ENGL 109
Narrating Change Spring 2023 (also offered Fall 2022)
Division I Writing Skills Difference, Power, and Equity
This is not the current course catalog

Class Details

How do we narrate change? Change is radical (from radix, “root,” thus pertaining to what is essential) when it alters how we experience, think, and act. If we change radically, and the structure of our experience is altered, how are we then to connect what comes before to what comes after? On the other hand, if change does not cause such a transformation in the self, then how is it experienced? In this class we will read novels (Virginia Woolf, Chinua Achebe, Nadine Gordimer), historical narrative (W.E.B. Dubois), critical-theoretical essays (Angela Davis),and philosophy of science (Thomas Kuhn), to examine the ways human beings fashion to work through, think about, and represent change.
The Class: Format: seminar
Limit: 19
Expected: 19
Class#: 3952
Grading: yes pass/fail option, no fifth course option
Requirements/Evaluation: Two contextualization essays (4-page), one precis (3-page), one proposal (1-page), and one essay (10-page)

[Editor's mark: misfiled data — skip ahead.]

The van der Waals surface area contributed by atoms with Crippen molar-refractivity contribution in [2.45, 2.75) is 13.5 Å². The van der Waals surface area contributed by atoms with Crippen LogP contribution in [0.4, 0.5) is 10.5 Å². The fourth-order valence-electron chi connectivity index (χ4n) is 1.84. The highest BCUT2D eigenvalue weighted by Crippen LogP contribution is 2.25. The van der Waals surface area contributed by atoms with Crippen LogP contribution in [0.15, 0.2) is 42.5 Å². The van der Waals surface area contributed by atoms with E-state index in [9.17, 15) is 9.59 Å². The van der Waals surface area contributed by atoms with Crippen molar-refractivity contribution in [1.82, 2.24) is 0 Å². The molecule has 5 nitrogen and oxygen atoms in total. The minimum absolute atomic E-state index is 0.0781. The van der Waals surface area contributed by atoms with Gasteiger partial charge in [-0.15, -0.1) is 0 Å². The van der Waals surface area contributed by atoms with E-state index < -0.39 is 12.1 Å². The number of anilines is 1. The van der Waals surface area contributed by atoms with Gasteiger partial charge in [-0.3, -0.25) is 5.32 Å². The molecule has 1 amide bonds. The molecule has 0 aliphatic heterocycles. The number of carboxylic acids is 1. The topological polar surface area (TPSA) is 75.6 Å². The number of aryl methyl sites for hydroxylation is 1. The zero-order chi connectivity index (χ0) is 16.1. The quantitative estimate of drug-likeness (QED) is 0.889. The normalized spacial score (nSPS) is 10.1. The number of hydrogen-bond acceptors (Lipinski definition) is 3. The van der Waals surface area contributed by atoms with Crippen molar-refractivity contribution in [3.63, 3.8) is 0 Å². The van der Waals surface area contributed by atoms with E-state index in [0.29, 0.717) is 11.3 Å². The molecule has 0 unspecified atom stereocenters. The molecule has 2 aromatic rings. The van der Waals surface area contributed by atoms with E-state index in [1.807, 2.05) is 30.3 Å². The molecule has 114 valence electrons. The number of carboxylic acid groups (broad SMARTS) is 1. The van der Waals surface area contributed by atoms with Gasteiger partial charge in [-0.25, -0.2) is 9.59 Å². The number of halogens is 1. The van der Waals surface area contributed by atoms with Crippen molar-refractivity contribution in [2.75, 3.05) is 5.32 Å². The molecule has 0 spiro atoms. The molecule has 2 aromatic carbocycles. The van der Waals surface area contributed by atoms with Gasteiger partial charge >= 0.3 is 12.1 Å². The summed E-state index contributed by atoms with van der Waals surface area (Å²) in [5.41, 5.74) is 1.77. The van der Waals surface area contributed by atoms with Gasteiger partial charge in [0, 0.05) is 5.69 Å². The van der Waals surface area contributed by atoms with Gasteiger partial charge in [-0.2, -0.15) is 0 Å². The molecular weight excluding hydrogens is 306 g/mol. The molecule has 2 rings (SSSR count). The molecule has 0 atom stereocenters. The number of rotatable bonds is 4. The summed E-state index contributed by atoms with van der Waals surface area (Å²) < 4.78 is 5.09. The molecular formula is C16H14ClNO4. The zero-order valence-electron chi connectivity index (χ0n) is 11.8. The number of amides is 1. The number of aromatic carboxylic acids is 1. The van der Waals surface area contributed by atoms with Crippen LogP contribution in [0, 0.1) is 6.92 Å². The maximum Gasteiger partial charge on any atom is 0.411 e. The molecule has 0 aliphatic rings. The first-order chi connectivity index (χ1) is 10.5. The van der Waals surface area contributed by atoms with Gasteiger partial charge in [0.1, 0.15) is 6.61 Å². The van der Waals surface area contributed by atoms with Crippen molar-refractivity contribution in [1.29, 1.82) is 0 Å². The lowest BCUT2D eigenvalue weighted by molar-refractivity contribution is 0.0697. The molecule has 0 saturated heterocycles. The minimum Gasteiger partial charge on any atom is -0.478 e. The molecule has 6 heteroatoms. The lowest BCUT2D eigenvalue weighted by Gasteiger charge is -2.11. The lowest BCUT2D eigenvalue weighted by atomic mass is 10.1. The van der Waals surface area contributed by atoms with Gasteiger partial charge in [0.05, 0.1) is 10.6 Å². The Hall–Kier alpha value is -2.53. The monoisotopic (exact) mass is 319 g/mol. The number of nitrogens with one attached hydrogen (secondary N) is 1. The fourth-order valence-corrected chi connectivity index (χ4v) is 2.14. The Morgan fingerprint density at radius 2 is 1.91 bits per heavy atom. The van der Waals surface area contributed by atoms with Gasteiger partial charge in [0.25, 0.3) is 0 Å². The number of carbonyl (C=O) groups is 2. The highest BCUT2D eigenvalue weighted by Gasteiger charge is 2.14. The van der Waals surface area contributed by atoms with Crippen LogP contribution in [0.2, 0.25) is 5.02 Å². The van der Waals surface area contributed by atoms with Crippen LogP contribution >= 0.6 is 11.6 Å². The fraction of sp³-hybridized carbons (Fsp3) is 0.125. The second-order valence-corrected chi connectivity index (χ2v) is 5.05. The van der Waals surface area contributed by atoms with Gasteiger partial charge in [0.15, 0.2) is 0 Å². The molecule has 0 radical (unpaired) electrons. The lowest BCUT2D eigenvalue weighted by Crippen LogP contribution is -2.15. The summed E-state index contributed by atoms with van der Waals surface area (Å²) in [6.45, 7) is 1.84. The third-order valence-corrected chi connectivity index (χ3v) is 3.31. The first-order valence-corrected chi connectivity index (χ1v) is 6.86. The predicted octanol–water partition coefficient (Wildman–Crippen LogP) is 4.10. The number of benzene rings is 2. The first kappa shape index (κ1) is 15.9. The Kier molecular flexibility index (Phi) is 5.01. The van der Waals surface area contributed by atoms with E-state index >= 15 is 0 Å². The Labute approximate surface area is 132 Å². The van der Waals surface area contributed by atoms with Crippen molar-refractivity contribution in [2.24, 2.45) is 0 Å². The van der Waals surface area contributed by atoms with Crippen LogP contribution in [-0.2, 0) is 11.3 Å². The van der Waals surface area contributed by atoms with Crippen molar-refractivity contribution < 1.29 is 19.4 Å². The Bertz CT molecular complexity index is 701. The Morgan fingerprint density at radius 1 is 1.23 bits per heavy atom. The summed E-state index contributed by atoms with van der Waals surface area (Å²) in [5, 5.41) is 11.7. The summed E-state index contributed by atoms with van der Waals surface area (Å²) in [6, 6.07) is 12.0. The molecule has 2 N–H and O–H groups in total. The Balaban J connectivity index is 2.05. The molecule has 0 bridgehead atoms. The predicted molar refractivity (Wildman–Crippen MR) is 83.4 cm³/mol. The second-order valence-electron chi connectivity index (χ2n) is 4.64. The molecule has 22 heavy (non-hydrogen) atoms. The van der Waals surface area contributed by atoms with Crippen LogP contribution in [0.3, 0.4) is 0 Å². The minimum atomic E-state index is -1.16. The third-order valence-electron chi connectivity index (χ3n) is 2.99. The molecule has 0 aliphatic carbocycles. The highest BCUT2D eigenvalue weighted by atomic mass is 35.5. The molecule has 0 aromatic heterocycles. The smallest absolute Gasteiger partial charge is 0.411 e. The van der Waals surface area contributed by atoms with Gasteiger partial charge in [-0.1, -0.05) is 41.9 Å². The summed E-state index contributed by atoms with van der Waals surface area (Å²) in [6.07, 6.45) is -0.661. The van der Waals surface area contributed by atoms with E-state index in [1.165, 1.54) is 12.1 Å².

Prerequisites: no prerequisites
Enrollment Preferences: first-year students who do not have a 5 on the AP and/or have not previously taken a 100-level English class
Distributions: Division I Writing Skills Difference, Power, and Equity
WS Notes: Students will write more than 20 pages. They will receive extensive feedback on their writing from me and will revise and expand one essay. Texts read in class will also be examined as models for how to organize thought through writing.
DPE Notes: Almost all readings for this class require sustained engagement with questions of power, identity, and socioeconomic inequality.

Class Grid

Course Catalog Archive Search



Start Time
End Time